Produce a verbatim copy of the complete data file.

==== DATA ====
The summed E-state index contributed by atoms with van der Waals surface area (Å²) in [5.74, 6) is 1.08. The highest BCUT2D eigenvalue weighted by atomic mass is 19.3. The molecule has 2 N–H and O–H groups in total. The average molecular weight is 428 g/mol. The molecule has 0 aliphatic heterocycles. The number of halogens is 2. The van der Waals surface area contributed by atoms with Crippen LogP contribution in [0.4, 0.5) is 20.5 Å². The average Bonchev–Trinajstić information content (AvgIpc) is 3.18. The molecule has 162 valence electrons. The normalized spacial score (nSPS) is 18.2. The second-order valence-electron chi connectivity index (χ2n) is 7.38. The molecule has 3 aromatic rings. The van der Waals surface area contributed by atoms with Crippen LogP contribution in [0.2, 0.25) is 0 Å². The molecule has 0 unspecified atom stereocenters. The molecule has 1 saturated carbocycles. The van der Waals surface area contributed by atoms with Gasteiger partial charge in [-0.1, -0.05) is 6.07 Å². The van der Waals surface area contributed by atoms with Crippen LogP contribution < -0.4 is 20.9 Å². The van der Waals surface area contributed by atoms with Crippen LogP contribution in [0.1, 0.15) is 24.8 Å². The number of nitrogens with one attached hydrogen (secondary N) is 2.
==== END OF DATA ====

The summed E-state index contributed by atoms with van der Waals surface area (Å²) in [5.74, 6) is 1.08. The highest BCUT2D eigenvalue weighted by atomic mass is 19.3. The molecule has 2 N–H and O–H groups in total. The average molecular weight is 428 g/mol. The molecule has 0 aliphatic heterocycles. The number of halogens is 2. The van der Waals surface area contributed by atoms with Crippen LogP contribution in [0.4, 0.5) is 20.5 Å². The average Bonchev–Trinajstić information content (AvgIpc) is 3.18. The molecule has 162 valence electrons. The normalized spacial score (nSPS) is 18.2. The second-order valence-electron chi connectivity index (χ2n) is 7.38. The molecule has 3 aromatic rings. The van der Waals surface area contributed by atoms with Crippen LogP contribution in [0.2, 0.25) is 0 Å². The molecule has 0 unspecified atom stereocenters. The molecule has 1 saturated carbocycles. The van der Waals surface area contributed by atoms with Gasteiger partial charge in [-0.1, -0.05) is 6.07 Å². The van der Waals surface area contributed by atoms with Crippen LogP contribution < -0.4 is 20.9 Å². The van der Waals surface area contributed by atoms with Crippen LogP contribution in [0.1, 0.15) is 24.8 Å². The number of nitrogens with one attached hydrogen (secondary N) is 2.